Regardless of what you think of Natural England?s attempts to prevent control of the hooded crow under the terms of the general licences, it is not an area of our pest control legislation that has much impact, generally, on either gamekeepers or shooters in England. Hooded crows are totally absent from lowland England as breeding birds, and nowadays are only rare winter visitors to the east coast. In 2009, for example, there were just three reported sightings of hoodies in Suffolk, and only one in Kent, while none of the east coast counties managed to muster more than a handful of records. Most English counties failed to note any. Curiously, this wasn?t the case a century ago. When Claud Ticehurst wrote his History of the Birds of Suffolk (1932) he noted that the hooded crow is almost entirely a winter visitor to Suffolk and at this season of the year is common and well distributed throughout most of the country.
He goes on to explain that the Suffolk coast is one of the chief lines of entry of this species into England? The first to arrive in autumn come with great regularity about the end of the first week of October, while from the second week of October through to the third week of November, great numbers come in from across the North Sea. On arrival most of the birds go straight inland and many doubtless pass right on through the county.
Ticehurst recorded that the return migration took place between 15 March and 15 April, and that an odd pair or so of these birds remains to breed in Suffolk, probably every year, has been known for a long time. He gives a number of records of breeding pairs, dating from as far back as 1843, while at North Cove in 1922 and 1923 a pair bred and did an enormous amount of damage to game eggs. One of this pair was shot in 1924, but the survivor paired with a carrion crow until it, too, was finally disposed of.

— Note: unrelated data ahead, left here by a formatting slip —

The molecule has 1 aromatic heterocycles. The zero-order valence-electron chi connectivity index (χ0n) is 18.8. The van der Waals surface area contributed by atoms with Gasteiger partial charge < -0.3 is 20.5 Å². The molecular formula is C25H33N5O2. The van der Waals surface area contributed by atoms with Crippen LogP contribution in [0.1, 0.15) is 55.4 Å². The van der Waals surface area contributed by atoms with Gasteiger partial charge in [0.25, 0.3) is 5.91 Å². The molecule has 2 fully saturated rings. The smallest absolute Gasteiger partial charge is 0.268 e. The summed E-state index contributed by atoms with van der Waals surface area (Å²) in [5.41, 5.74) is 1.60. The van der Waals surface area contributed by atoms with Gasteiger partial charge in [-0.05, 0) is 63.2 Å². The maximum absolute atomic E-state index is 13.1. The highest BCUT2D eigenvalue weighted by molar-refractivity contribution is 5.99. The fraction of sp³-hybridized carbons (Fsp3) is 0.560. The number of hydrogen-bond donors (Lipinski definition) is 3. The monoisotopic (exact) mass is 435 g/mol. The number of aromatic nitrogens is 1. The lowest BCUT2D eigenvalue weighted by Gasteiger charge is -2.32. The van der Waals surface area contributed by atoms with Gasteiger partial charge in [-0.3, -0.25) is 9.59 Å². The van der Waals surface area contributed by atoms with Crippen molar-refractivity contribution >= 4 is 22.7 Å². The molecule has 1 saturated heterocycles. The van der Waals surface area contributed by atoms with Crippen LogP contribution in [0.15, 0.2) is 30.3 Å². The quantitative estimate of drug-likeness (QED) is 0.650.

Quite where all those hoodies that streamed into Suffolk each autumn eventually ended up is a matter of conjecture. They were apparently common in Cornwall in the 19th century, but are seldom recorded there today. Formerly regarded as uncommon winter visitors to Oxfordshire, none have been seen there for 30 years. They were reputedly common winter visitors to Royston in Hertfordshire, acquiring the local name of the Royston crow. When a Mr John Warren started a local newspaper in Royston in 1855, he called it the Royston Crow; it is still published to this day, though it?s many years since the last hooded crow was seen there.
Local lore had it that the hooded crows that crossed to England had come from Denmark, which may well have been true. In much of eastern England, the hoodie was known as the Danish crow or Denmark crow, while in Norfolk it was called the denman and in Suffolk the dunbilly.
By 1940, the invading army of hoodies that crossed the North Sea to England had declined to a mere trickle. William Payn wrote in his book The Birds of Suffolk (1962) that a decided decrease has been noted everywhere, and even on the coast the hooded crow is now quite scarce. However, he did record that one bird, ringed as an adult in East Prussia, had been shot at Somerleyton in December 1935.
The question that no-one seems to have answered is what stopped the hoodies from migrating to England each winter. It certainly wasn?t persecution, as this remains an abundant bird in both Scandinavia and eastern Europe, which is where the migrants came from. It seems that these northern populations became far more sedentary, giving up their migratory habits and staying on their breeding grounds all year. Rubbish dumps seem the most likely reason for such a marked change in behaviour, as the birds now had a plentiful and reliable source of food through the winter. If there?s food at home, then there was no reason to make a perilous sea crossing to England.
Historically, the hooded crow has always been regarded as a race of the carrion crow, and it was only in 2002 that the British Ornithologists? Union decided that there was a strong case for giving it full specific status. This was a somewhat contentious decision, and not one that everyone agrees with, even today. It could be argued that there?s a better case to make our native red grouse a full species, and not regard it merely as a race of the closely related willow grouse.
The crows themselves remain blissfully unaware of this change in their status, and there remains a hybridisation zone in Scotland where the two species meet. Intriguingly, the carrion crow is making a steady surge northwards.
At Kerloch Moor in Kincardineshire, carrions formed 59 per cent of the crow population in 1966, rising to 69 per cent in 1967, 72 per cent in 1968 and 100 per cent in 1981. Today the hooded crow is scarce or absent from much of eastern Scotland, though it remains common in the west, as it does in the Hebrides, Orkney and Shetland.
Hybrid carrion x hooded crows are fertile, and show characteristics of both parents. One wonders whether anyone found guilty of shooting a hybrid in England would only be liable for half of the normal fine.